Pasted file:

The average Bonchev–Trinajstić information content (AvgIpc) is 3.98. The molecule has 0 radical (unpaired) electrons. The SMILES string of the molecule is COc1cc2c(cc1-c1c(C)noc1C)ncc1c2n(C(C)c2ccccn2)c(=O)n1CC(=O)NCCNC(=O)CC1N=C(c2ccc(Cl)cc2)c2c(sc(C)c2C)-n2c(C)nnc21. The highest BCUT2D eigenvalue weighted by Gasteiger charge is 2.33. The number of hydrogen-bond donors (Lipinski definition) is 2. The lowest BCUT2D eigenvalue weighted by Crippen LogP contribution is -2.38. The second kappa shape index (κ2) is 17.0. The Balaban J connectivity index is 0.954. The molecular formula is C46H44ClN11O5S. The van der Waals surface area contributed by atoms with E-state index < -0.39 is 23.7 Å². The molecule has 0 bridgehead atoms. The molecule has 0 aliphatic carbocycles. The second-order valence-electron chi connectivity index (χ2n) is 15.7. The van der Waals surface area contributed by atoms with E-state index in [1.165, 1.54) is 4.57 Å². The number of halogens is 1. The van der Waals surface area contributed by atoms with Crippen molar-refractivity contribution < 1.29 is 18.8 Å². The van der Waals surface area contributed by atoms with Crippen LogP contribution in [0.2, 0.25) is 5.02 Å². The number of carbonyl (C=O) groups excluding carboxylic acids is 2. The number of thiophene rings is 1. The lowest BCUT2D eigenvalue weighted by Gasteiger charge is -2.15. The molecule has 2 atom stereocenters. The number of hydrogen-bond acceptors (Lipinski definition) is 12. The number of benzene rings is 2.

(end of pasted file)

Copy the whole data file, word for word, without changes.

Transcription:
The average Bonchev–Trinajstić information content (AvgIpc) is 3.98. The molecule has 0 radical (unpaired) electrons. The SMILES string of the molecule is COc1cc2c(cc1-c1c(C)noc1C)ncc1c2n(C(C)c2ccccn2)c(=O)n1CC(=O)NCCNC(=O)CC1N=C(c2ccc(Cl)cc2)c2c(sc(C)c2C)-n2c(C)nnc21. The highest BCUT2D eigenvalue weighted by Gasteiger charge is 2.33. The number of hydrogen-bond donors (Lipinski definition) is 2. The lowest BCUT2D eigenvalue weighted by Crippen LogP contribution is -2.38. The second kappa shape index (κ2) is 17.0. The Balaban J connectivity index is 0.954. The molecular formula is C46H44ClN11O5S. The van der Waals surface area contributed by atoms with E-state index < -0.39 is 23.7 Å². The molecule has 0 bridgehead atoms. The molecule has 0 aliphatic carbocycles. The second-order valence-electron chi connectivity index (χ2n) is 15.7. The van der Waals surface area contributed by atoms with E-state index in [1.165, 1.54) is 4.57 Å². The number of halogens is 1. The van der Waals surface area contributed by atoms with Crippen molar-refractivity contribution < 1.29 is 18.8 Å². The van der Waals surface area contributed by atoms with Crippen LogP contribution in [0.2, 0.25) is 5.02 Å². The number of carbonyl (C=O) groups excluding carboxylic acids is 2. The number of thiophene rings is 1. The lowest BCUT2D eigenvalue weighted by Gasteiger charge is -2.15. The molecule has 2 atom stereocenters. The number of hydrogen-bond acceptors (Lipinski definition) is 12. The number of benzene rings is 2.